Riot Games has promised another update for its League of Legends fighter, Project L, this year – and it’s evolving just in time to meet that deadline with a fresh look at its gaming systems.
Uploaded to Riot’s Official youtube Channel, this latest look at Project L is helmed by Executive Producer Tom Cannon and Game Director Shaun Rivera. The Dev Diary delves into the state of some previously revealed champions like Illaoi, and explains the design philosophies behind transforming the League Fighter into an assist-based showdown.
League of Legends Fighter Project L screenshots
Cannon kicked off the video with an Illaoi update, stating that previous iterations of the champion were early design concepts. Now those parts seem to be coming together for her model and elaborate loadout, with today’s Illaoi battle material showing a version of the figure that’s “about 30% complete.”
The sneak peek at Project L’s “Big Body Brawler” gives a closer look at some of the MOBA’s defining features, like her golden artifact and the tentacles of Nagakabouros. Cannon noted that Illaoi is live in Riot’s internal playtest in her earliest playable form.
in earlier ones Project L updates, Riot describes his “easy-to-learn, but hard-to-master mentality.” Rivera began his breakdown of the design philosophy with the same principles, outlining how the pillars of their gameplay systems will guide this core idea through movement, offense, defense, tag teaming, and assist actions.
/dev: Gameplay Basics & Tag in Project L
To round out the year, let’s take a closer look at Project L’s core gameplay: we believe in systems that are deep and flexible, complete with dynamic movement, impactful buttons, and a whole host of tags. pic.twitter.com/dzde0Ah48a
— Riot Games (@riotgames) December 5, 2022
Riot evokes some of these fighting game staples for Project L and demonstrates how it pushes movement a little further with champions who can walk, run, sprint, chain race, jump, long jump and super jump. Rivera added that some champions would have more unique mid-air movement options, while the video showed Ahris flying leaps similar to her Spirit Rush from the MOBA.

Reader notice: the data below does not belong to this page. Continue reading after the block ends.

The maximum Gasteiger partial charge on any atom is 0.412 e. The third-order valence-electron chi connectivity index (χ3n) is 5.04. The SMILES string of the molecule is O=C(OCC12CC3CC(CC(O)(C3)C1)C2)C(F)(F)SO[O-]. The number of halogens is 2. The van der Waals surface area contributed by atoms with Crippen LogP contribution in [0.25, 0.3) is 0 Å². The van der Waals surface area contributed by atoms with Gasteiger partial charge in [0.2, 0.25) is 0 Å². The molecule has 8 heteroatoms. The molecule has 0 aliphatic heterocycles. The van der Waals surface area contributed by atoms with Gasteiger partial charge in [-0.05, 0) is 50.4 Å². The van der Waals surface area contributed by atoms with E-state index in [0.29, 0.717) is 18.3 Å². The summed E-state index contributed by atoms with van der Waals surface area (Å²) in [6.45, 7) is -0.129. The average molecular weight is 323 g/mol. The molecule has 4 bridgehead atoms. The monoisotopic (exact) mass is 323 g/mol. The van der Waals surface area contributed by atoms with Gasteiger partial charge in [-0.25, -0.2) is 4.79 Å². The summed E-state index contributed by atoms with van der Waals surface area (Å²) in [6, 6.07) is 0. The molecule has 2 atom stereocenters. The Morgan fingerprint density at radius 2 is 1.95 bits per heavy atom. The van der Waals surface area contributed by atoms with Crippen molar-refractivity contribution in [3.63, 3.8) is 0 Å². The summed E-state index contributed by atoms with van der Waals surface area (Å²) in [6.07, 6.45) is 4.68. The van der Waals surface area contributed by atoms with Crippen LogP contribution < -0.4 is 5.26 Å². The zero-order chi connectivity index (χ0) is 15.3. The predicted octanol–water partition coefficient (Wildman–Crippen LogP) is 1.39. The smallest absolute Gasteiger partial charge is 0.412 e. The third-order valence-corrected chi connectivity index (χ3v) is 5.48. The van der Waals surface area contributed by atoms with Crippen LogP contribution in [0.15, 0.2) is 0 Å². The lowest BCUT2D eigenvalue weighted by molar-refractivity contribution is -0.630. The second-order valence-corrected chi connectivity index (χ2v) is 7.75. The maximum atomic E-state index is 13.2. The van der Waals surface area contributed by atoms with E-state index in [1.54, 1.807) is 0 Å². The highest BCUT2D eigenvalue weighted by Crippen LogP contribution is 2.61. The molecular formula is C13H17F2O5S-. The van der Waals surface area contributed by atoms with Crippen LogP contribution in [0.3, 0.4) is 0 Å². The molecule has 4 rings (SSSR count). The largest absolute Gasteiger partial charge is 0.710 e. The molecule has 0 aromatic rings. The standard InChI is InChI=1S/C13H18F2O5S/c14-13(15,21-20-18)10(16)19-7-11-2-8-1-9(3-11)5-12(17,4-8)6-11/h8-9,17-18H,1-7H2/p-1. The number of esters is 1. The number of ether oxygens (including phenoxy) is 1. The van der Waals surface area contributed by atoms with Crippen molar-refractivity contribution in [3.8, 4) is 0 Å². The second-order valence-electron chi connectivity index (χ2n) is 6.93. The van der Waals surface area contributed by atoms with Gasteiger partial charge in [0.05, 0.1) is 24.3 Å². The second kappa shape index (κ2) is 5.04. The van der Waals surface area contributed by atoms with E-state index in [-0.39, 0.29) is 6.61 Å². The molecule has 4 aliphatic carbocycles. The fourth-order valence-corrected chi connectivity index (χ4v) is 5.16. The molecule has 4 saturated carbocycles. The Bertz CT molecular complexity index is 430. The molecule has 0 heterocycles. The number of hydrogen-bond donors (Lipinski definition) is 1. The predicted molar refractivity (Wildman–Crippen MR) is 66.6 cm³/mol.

“We originally designed Project L as a one-on-one game where two champions compete and one emerges victorious,” Rivera said. “But about two years ago we made the switch to a tag team support based fighter. Deep and flexible, our tag systems are designed to help you unleash your creativity. They work in tandem with our champions and allow two teams of champions to take on opponents together.”
Rivera outlined some of the elements that guide Project L’s approach to teamfighting, with tentatively named Assist Actions, Handshake Tag, and Dynamic Save. Each champion has two assist actions and the moves may look different depending on your execution. Handshake Tag allows players to swap their character as long as both teammates are on screen, and these can be chained with assist actions.
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As for Dynamic Save – this is Project L’s combo breaker available at the beginning of each game. It’s the clutch save to mark one champion for another, but Rivera warned players to use it wisely: “Be careful about timing your dynamic save as you can be countered if you’re too predictable.”
It’s been three years since Riot first appeared announced its League of Legends fighter, and while updates have been a little thin, the developer has slowly increased that effort. Recently confirmed Riot Project L will be free to play. And while some rumors have suggested otherwise, the studio said so too Fighter will not reward players with NFTs.
Andrea Shearon is a freelance contributor for IGN covering gaming and entertainment. She has worn multiple hats during her seven-year career in the gaming industry, including at Fanbyte, USA Today’s FTW, TheGamer, VG247, and RPG Site. Find her on Twitter (@Maajora) or the Materia Possessions podcast, which chats about FFXIV, RPGs, and all series featuring giant robots.